1959, Corgi [Transworld Publishers]
Paperback, 156 pages
|Type.||Novelisation of movie|
|Pros.||Good title for a rare Atlantic-campaign submarine movie|
|Cons.||Cliched, inaccurate, implausible, full of holes|
U-Web Review: Wolfpack 1959 Corgi [Transworld Publishers], paperback, 156 pages. Novelisation - Kenneth Poolman from John Manchip White’s screenplay: “the breathtaking book of the British Lion film.” Pro: Good title for a rare Atlantic-campaign submarine movie. Con: Cliched, inaccurate, implausible, full of holes: 1 out of 5.
Novels or ‘novelisations’ of movies are always a mixed bag. Submarine movies are no exception. Almost always accuracy and authenticity are subsumed to storytelling, actual events are ditched for action-drama which can safely be made bigger, better, more exciting, without upsetting anyone ‘who was there’. That was important in 1959, only 14 years ‘after’.
Novelisations are as short and ephemeral as the movies they “boost”. Novelisations are not literature, novels, or even pure entertainment. They are promo tools, like posters, uniforms, exhibits. They were important promos even 50 years ago, when there were no TV rights, no video releases, no game or fast-food tie-ins; much less advertising machinery. In those days movie re-enactments of famous events roped in survivors, eyewitnesses and recruitment officers, not just uniforms. They are commercial, in a way that only the most cliched bestseller horror, fantasy or thriller novels are.
Novelisations are dying: killed off by websites, by video, DVD and computer games allowing us to relive the experience differently. Few want to ‘read’ the movie. All this was impossible before films were broadcast on TV.
Adapting a novel into a movie has been described as “boiling an ox to make a stockcube”. The average genre novel today is 80-120,000 words, while the average hour and a half action screenplay is only 5,000 words or so. The opposite is true of novelisations: more must be borrowed, pinched or invented to fill empty pages between description, dialogue and action: all the stuff the screen communicates to the eye.
Producers often depend on famous authors to write ‘novelisations’. They rely on ease with cool-sounding sci-fi lingo or techno-gobbledegook. Writers depend on producers: it is quick - someone already wrote it - easy money [compared to an entire novel without an advance] and often a good feather in your cap. “I did this fast, which you know was a hit, so please let me take a risk with your money instead.”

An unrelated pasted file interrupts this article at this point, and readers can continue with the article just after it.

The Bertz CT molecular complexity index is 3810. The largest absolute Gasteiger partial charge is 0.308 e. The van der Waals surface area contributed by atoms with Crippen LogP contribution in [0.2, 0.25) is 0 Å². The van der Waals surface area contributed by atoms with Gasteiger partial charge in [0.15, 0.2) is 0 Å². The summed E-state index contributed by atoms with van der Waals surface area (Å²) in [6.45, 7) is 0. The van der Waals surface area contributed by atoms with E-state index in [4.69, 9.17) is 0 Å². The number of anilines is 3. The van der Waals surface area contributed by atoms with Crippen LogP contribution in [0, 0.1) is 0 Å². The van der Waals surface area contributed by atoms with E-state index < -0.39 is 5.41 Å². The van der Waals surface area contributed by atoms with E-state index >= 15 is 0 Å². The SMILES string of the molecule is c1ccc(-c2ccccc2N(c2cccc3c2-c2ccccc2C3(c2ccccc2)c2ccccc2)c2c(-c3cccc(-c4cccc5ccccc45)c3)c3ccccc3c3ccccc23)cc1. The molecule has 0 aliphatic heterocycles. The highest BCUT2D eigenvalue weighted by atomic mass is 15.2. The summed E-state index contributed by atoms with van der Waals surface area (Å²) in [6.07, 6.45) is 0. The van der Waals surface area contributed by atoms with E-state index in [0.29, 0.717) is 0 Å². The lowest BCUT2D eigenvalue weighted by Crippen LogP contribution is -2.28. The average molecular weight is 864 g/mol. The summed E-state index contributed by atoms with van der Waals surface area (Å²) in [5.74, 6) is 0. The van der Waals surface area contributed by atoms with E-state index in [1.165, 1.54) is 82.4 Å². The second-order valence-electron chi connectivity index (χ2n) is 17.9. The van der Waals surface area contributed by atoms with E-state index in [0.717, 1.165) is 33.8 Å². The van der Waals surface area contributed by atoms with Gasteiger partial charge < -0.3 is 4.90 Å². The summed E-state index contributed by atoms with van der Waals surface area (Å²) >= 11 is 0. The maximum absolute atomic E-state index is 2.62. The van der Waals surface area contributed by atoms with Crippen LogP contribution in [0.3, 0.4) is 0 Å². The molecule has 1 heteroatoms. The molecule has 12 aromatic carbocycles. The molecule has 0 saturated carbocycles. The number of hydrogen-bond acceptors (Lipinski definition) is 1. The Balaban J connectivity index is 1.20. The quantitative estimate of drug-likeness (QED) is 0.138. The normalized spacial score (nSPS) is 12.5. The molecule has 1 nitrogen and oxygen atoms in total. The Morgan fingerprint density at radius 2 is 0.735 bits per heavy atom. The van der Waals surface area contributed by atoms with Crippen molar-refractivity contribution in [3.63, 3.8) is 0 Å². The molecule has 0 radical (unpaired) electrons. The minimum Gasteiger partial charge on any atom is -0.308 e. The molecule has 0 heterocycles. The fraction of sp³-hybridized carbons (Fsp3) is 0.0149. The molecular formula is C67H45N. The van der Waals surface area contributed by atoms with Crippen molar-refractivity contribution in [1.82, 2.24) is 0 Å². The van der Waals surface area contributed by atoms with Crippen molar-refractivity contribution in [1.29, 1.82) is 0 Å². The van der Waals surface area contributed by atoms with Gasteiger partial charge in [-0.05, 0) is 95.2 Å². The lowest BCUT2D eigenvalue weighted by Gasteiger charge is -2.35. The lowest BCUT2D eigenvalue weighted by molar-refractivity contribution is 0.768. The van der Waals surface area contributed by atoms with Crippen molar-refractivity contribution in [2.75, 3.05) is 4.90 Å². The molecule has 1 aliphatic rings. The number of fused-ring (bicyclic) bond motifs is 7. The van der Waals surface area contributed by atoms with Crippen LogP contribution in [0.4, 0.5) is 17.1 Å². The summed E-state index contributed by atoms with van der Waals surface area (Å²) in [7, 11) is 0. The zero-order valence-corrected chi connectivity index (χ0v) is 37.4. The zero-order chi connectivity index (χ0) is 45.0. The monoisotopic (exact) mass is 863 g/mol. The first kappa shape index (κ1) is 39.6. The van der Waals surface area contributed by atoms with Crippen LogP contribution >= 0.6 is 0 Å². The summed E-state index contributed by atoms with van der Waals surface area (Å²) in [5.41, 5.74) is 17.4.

Less often producers want a writer’s familiarity with the forms and devices of the genre: giving an ignorant screenwriter’s material credibility or depth, or to conceal the action-over-accuracy demands of producer, studio, or both. More than a thin soup of the script should be made with the stock-cube they are given. It doesn’t matter, if book covers and magazine covers can be on shelves early enough for people to connect the title with the movie, and buy both. Poolman did this as well as any of his other projects: technical, personal, or operational histories, his own limited range of novels, and limited range within them.
Wolfpack is a typically deceptive title: you might expect a mighty battle, a boots’n’all picture of a poorly-escorted convoy defended from menacing Jerry subs. Something accurate never made before or since: better than the shipping scenes hinted at in Enigma, or the attacks nearly seen in Cruel Sea and Das Boot. Wolfpack disappoints - merely another improbable captured U-Boat secret-mission yarn.
It resembles Enemy Below, a good movie from a good novel, losing something in the adaptation. It was a novel turned into a film with more than enough meat for the story. It was reworked from an RN one by an American studio with an American ship, crew and cast. A USN destroyer hunted and rammed a U-Boat in central Atlantic until both were lost. It was hopelessly, amusingly romantic: no merchant shipping to muddy the morals, men on both sides honourable. Enemy Below also retold that other great American maritime tale, Moby Dick: the obsessive chase and kill destroying hunter and hunted. Ironically the actual, historic events were American: USS Borie and two U-Boats, USS Buckley vs U-66. Wolfpack has no such refinements or romanticisations: the British Atlantic campaign had other, harsher connotations.